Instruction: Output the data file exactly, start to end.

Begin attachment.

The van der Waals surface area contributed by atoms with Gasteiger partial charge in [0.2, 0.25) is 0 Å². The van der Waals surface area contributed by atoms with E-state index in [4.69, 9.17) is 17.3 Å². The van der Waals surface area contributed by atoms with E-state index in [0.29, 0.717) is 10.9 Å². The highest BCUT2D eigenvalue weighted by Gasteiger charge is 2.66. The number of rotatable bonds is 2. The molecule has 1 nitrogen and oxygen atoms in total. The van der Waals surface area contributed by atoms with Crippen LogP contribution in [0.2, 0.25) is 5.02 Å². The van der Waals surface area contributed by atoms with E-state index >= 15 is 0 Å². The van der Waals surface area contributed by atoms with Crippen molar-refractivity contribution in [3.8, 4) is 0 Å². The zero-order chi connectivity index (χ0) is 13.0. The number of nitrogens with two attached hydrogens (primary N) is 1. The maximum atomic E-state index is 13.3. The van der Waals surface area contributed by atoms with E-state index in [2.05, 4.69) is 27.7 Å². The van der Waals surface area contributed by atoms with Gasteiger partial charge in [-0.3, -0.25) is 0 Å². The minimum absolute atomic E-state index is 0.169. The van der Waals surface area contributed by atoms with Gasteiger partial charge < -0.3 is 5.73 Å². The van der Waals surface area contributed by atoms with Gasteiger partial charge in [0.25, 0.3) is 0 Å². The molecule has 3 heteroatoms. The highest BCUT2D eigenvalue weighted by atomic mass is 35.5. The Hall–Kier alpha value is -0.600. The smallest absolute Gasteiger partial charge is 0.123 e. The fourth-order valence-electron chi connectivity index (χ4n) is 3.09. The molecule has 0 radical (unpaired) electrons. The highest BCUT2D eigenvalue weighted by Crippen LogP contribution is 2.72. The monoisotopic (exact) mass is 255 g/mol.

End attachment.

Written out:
The van der Waals surface area contributed by atoms with Gasteiger partial charge in [0.2, 0.25) is 0 Å². The van der Waals surface area contributed by atoms with E-state index in [4.69, 9.17) is 17.3 Å². The van der Waals surface area contributed by atoms with E-state index in [0.29, 0.717) is 10.9 Å². The highest BCUT2D eigenvalue weighted by Gasteiger charge is 2.66. The number of rotatable bonds is 2. The molecule has 1 nitrogen and oxygen atoms in total. The van der Waals surface area contributed by atoms with Crippen LogP contribution in [0.2, 0.25) is 5.02 Å². The van der Waals surface area contributed by atoms with E-state index >= 15 is 0 Å². The van der Waals surface area contributed by atoms with Crippen molar-refractivity contribution in [3.8, 4) is 0 Å². The zero-order chi connectivity index (χ0) is 13.0. The number of nitrogens with two attached hydrogens (primary N) is 1. The maximum atomic E-state index is 13.3. The van der Waals surface area contributed by atoms with E-state index in [2.05, 4.69) is 27.7 Å². The van der Waals surface area contributed by atoms with Gasteiger partial charge in [-0.3, -0.25) is 0 Å². The minimum absolute atomic E-state index is 0.169. The van der Waals surface area contributed by atoms with Gasteiger partial charge < -0.3 is 5.73 Å². The van der Waals surface area contributed by atoms with Gasteiger partial charge in [0.25, 0.3) is 0 Å². The molecule has 3 heteroatoms. The highest BCUT2D eigenvalue weighted by atomic mass is 35.5. The Hall–Kier alpha value is -0.600. The smallest absolute Gasteiger partial charge is 0.123 e. The fourth-order valence-electron chi connectivity index (χ4n) is 3.09. The molecule has 0 radical (unpaired) electrons. The highest BCUT2D eigenvalue weighted by Crippen LogP contribution is 2.72. The monoisotopic (exact) mass is 255 g/mol.